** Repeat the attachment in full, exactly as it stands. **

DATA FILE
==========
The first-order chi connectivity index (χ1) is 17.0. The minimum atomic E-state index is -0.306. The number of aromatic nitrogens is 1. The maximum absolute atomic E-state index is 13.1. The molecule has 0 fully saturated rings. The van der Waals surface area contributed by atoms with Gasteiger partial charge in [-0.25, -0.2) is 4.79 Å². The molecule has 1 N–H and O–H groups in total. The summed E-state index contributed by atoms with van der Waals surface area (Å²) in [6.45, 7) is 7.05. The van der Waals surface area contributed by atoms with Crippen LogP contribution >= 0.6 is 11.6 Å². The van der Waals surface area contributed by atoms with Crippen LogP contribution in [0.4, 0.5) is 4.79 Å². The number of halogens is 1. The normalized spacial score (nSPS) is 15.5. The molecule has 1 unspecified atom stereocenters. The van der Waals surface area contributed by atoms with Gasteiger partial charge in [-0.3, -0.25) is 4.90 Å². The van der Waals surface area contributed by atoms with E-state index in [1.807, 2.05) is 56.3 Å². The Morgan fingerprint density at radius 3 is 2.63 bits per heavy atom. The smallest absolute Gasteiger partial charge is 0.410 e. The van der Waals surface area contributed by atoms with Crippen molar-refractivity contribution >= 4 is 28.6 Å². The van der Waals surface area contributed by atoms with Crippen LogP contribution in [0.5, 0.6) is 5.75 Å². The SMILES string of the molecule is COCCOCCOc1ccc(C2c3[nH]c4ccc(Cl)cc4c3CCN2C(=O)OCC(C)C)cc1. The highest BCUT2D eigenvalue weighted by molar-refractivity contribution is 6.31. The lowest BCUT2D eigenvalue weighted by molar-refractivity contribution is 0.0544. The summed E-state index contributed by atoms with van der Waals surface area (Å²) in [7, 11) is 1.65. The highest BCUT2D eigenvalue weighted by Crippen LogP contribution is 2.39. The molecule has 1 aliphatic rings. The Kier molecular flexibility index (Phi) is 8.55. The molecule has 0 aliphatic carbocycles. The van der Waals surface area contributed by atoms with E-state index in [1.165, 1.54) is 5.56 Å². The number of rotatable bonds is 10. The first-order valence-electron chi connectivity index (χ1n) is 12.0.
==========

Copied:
The first-order chi connectivity index (χ1) is 17.0. The minimum atomic E-state index is -0.306. The number of aromatic nitrogens is 1. The maximum absolute atomic E-state index is 13.1. The molecule has 0 fully saturated rings. The van der Waals surface area contributed by atoms with Gasteiger partial charge in [-0.25, -0.2) is 4.79 Å². The molecule has 1 N–H and O–H groups in total. The summed E-state index contributed by atoms with van der Waals surface area (Å²) in [6.45, 7) is 7.05. The van der Waals surface area contributed by atoms with Crippen LogP contribution >= 0.6 is 11.6 Å². The van der Waals surface area contributed by atoms with Crippen LogP contribution in [0.4, 0.5) is 4.79 Å². The number of halogens is 1. The normalized spacial score (nSPS) is 15.5. The molecule has 1 unspecified atom stereocenters. The van der Waals surface area contributed by atoms with Gasteiger partial charge in [-0.3, -0.25) is 4.90 Å². The van der Waals surface area contributed by atoms with E-state index in [1.807, 2.05) is 56.3 Å². The Morgan fingerprint density at radius 3 is 2.63 bits per heavy atom. The smallest absolute Gasteiger partial charge is 0.410 e. The van der Waals surface area contributed by atoms with Crippen molar-refractivity contribution >= 4 is 28.6 Å². The van der Waals surface area contributed by atoms with Crippen LogP contribution in [0.5, 0.6) is 5.75 Å². The SMILES string of the molecule is COCCOCCOc1ccc(C2c3[nH]c4ccc(Cl)cc4c3CCN2C(=O)OCC(C)C)cc1. The highest BCUT2D eigenvalue weighted by molar-refractivity contribution is 6.31. The lowest BCUT2D eigenvalue weighted by molar-refractivity contribution is 0.0544. The summed E-state index contributed by atoms with van der Waals surface area (Å²) in [7, 11) is 1.65. The highest BCUT2D eigenvalue weighted by Crippen LogP contribution is 2.39. The molecule has 1 aliphatic rings. The Kier molecular flexibility index (Phi) is 8.55. The molecule has 0 aliphatic carbocycles. The van der Waals surface area contributed by atoms with E-state index in [1.165, 1.54) is 5.56 Å². The number of rotatable bonds is 10. The first-order valence-electron chi connectivity index (χ1n) is 12.0.